The attraction of this is that you can write the specific enemy behaviours in a very natural style without having to worry about the workings of the main loop. The coroutine resume/yield calls take care of moving you from the main loop to the inner levels of the scripting system (which you only need write once, on the common enemy superclass, or even your actor or entity class) without the doThings() function being any the wiser about what's really going on.
@adam ah, I understand now. To do that in current Python you'd have to:

    def doThings(self):

    def moveToPlace(self, place):

while not self.at(place):
self.pos = self.aBitCloserTo(place)
                self.current_action = self.wait(); self.wait.send(None)

or similar? Which is pretty much how I currently write my code now.

... the down-side of my implementation is that it's nowhere near as clear and doesn't allow for deeper calls.
Also, my implementation allows one enemy to have:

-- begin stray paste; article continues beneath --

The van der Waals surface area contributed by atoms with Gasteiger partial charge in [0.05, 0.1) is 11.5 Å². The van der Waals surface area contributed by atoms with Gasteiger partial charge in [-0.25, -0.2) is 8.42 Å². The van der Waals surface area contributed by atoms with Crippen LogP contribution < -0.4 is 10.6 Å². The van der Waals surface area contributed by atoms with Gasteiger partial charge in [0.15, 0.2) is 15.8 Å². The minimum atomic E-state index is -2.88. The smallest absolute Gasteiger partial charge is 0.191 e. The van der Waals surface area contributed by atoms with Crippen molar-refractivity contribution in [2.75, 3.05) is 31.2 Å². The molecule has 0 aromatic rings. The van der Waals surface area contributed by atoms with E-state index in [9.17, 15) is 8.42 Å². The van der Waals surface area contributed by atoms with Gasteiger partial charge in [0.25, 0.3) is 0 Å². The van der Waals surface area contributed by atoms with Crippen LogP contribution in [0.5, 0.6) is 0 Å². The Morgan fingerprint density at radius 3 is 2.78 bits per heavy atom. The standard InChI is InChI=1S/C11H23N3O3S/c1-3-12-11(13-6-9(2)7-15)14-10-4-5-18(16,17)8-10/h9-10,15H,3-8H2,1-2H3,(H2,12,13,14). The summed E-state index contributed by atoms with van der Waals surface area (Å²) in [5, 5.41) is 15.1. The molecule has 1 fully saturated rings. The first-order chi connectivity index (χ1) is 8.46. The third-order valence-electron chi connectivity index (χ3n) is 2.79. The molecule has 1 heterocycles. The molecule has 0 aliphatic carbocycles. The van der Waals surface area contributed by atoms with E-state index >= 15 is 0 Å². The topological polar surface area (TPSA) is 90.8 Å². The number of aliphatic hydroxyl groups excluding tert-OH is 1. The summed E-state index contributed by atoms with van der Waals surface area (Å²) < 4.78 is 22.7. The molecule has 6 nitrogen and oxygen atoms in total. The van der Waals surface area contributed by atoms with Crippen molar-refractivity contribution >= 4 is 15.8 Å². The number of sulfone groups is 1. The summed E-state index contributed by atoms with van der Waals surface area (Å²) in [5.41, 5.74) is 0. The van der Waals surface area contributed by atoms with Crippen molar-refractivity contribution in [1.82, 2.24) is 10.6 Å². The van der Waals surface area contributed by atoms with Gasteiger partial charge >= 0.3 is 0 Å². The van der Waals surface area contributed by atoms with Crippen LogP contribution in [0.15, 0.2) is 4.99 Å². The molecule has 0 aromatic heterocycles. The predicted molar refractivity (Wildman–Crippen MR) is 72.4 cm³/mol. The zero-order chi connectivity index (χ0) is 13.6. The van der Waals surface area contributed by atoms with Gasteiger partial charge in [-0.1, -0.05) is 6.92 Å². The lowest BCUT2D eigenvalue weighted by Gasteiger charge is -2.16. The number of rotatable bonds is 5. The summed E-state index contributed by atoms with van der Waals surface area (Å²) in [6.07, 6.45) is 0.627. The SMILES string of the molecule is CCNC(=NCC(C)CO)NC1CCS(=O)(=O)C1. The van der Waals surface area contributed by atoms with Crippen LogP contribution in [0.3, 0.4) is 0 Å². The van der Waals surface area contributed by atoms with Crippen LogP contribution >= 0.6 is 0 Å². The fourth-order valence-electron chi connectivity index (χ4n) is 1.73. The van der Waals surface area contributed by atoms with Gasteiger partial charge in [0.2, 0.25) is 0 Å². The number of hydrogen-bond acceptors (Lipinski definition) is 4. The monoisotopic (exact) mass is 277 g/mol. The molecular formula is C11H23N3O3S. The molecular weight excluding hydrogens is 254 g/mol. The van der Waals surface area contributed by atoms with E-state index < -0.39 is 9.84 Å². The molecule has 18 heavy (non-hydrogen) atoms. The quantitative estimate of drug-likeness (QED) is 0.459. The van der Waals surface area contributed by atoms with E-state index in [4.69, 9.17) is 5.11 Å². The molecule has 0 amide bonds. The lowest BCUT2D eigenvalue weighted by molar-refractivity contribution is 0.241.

def doThings(self):

and another to have ...

def doThings(self):

Unless I'm misunderstanding your implementation, your moveToPlace() has to explicitly set current_action to some specific next state, which makes it less useful as a building block for a bunch of different enemy behaviours.

In his presentation A Curious Course on Coroutines and Concurrency David Beazley looks into this stack issue and apparently proposes "trampolining" as a solution. I've not had a chance to actually look at the presentation in detail yet though.
you can't explicitly invoke a function as a coroutine so that it can yield all the way back to the coroutine caller, you can only allow functions to yield to their immediate caller.

This is why the Python world desperately needs the yield from statement (see PEP 380, Syntax for Delegating to a Subgenerator),

PEP 380 in my opinion feels like a small hack to cover for a lack of proper coroutines. It keeps the fundamental difference between coroutines and regular routines, which I don't think should really exist, and just uses syntactic sugar to hide the conceptual problem.